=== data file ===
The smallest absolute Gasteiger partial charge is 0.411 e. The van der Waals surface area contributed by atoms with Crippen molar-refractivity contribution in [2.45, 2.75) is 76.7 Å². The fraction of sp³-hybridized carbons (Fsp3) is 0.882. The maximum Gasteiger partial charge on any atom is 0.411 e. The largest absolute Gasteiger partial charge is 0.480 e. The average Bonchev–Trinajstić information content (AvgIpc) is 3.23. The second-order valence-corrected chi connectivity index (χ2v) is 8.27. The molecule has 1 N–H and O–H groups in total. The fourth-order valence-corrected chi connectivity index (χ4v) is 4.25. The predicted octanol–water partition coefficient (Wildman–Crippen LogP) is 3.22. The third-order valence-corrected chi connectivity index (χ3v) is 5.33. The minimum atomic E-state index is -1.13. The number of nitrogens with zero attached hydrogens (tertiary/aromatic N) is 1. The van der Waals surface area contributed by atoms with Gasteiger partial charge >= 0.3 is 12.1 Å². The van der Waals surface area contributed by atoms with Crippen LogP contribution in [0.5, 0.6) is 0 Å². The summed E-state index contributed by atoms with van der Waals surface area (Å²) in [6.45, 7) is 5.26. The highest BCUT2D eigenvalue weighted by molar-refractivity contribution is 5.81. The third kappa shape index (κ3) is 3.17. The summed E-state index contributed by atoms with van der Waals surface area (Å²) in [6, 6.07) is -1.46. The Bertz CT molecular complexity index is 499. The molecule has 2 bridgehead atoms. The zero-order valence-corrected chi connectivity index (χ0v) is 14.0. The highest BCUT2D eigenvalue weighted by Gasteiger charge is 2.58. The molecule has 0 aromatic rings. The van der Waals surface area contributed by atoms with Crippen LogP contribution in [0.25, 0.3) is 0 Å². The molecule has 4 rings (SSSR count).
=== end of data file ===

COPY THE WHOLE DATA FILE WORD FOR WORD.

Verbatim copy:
The smallest absolute Gasteiger partial charge is 0.411 e. The van der Waals surface area contributed by atoms with Crippen molar-refractivity contribution in [2.45, 2.75) is 76.7 Å². The fraction of sp³-hybridized carbons (Fsp3) is 0.882. The maximum Gasteiger partial charge on any atom is 0.411 e. The largest absolute Gasteiger partial charge is 0.480 e. The average Bonchev–Trinajstić information content (AvgIpc) is 3.23. The second-order valence-corrected chi connectivity index (χ2v) is 8.27. The molecule has 1 N–H and O–H groups in total. The fourth-order valence-corrected chi connectivity index (χ4v) is 4.25. The predicted octanol–water partition coefficient (Wildman–Crippen LogP) is 3.22. The third-order valence-corrected chi connectivity index (χ3v) is 5.33. The minimum atomic E-state index is -1.13. The number of nitrogens with zero attached hydrogens (tertiary/aromatic N) is 1. The van der Waals surface area contributed by atoms with Gasteiger partial charge >= 0.3 is 12.1 Å². The van der Waals surface area contributed by atoms with Crippen LogP contribution in [0.5, 0.6) is 0 Å². The summed E-state index contributed by atoms with van der Waals surface area (Å²) in [6.45, 7) is 5.26. The highest BCUT2D eigenvalue weighted by molar-refractivity contribution is 5.81. The third kappa shape index (κ3) is 3.17. The summed E-state index contributed by atoms with van der Waals surface area (Å²) in [6, 6.07) is -1.46. The Bertz CT molecular complexity index is 499. The molecule has 2 bridgehead atoms. The zero-order valence-corrected chi connectivity index (χ0v) is 14.0. The highest BCUT2D eigenvalue weighted by Gasteiger charge is 2.58. The molecule has 0 aromatic rings. The van der Waals surface area contributed by atoms with Crippen LogP contribution in [0.25, 0.3) is 0 Å². The molecule has 4 rings (SSSR count).